I will include what I think the ramifications of the use of the two terms are (which is largely what you say, but I fail to include it for the sake of keeping it short) when I find time to next edit the blog. Best wishes to you wherever you are in the world.

          • Iain Lovejoy

            Oh, right, “Book of Amos”: not at my most observant there!
            Thanks.

  • Wheezy1952

    Comparing homosexuality to “torture, gang rape, drug abuse, bestiality” does not help your argument.

    And if Jesus spoke highly of the Genesis style of marriage, He must have been ok with multiple wives, concubines, forced marriages, …

    • George

      Weak. Weak indeed.

      • Wheezy1952

        Deep. Deep indeed.

        • George

          Thank you for proving my point. Again.

          Now run on and make sure you have the last word. That’s what trolls always do.

          • Wheezy1952

            You’re kinda funny.

    • Realist1234

      He specifically ONLY spoke about the ‘first’ male and female couple. Not any subsequent forms of relationships. So your point is moot.

      The author is right. It is not surprising at all that Jesus during his public ministry did not explicitly say anything about gay sex – the wrongness of it simply was not an issue to his predominantly Jewish hearers. Why condemn something they all already knew was wrong?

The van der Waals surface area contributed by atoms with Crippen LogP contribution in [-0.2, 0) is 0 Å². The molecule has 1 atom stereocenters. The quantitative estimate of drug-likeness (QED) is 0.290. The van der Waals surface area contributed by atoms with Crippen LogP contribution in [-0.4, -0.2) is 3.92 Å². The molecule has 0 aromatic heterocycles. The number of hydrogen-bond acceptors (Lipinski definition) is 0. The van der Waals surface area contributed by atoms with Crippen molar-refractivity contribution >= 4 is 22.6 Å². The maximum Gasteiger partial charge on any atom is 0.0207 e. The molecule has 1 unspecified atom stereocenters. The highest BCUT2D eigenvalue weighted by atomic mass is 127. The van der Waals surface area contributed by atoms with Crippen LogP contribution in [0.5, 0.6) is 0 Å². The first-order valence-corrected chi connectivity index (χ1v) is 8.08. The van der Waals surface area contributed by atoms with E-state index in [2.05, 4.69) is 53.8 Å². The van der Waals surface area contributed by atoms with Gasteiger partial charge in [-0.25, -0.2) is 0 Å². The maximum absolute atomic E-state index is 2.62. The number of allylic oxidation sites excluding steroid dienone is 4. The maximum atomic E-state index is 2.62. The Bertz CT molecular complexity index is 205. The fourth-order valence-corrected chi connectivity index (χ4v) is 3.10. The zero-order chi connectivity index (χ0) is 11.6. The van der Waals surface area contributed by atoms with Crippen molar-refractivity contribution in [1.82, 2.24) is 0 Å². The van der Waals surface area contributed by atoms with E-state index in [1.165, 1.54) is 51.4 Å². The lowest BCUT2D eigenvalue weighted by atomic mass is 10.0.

It should also be remembered that Jesus did condemn ‘all sexual immorality’, and as a Jewish Rabbi speaking to a primarily Jewish audience, that would undoubtedly have included gay sex.

      I find the argument put forward by some that gay sexual relationships are approved of by God as extremely weak.

      • Wheezy1952

        You can assume all you want.

        I would assume that, if Jesus thought it important enough to have His followers condemn and discriminate against, He might have been more specific.

  • Tianzhu

    The one occasion where Jesus was face to face with a sexual sinner, his words to her were “Go and sin no more.” That’s about all we need to know. Sexual sins can be forgiven – not condoned and certainly not celebrated. People who won’t live by the Christian moral standard are welcome to find a different religion, or no religion at all.

  • The argument is ridiculous because as a Jew, Jesus lived and taught under the Law of Moses which certainly contains condemnation of homosexual acts.

  • ocrttol

    The final two sentences in the article sayed: ” This is also probably why Jesus explicitly condemned child sacrifice,
    not because He affirmed it as a good thing, but because He and His
    audience agreed on its sinfulness.

    Should it not read: This is also probably why Jesus NEVER explicitly condemned child sacrifice,
    not because He affirmed it as a good thing, but because He and His
    audience agreed on its sinfulness.

  • ocrttol

    Any Jewish person from the first century CE wold naturally assume that all marriages consisted of one man and one or more women. The idea of two men marrying, or two women marrying would not have occurred to them. It just wasn’t part of the culture.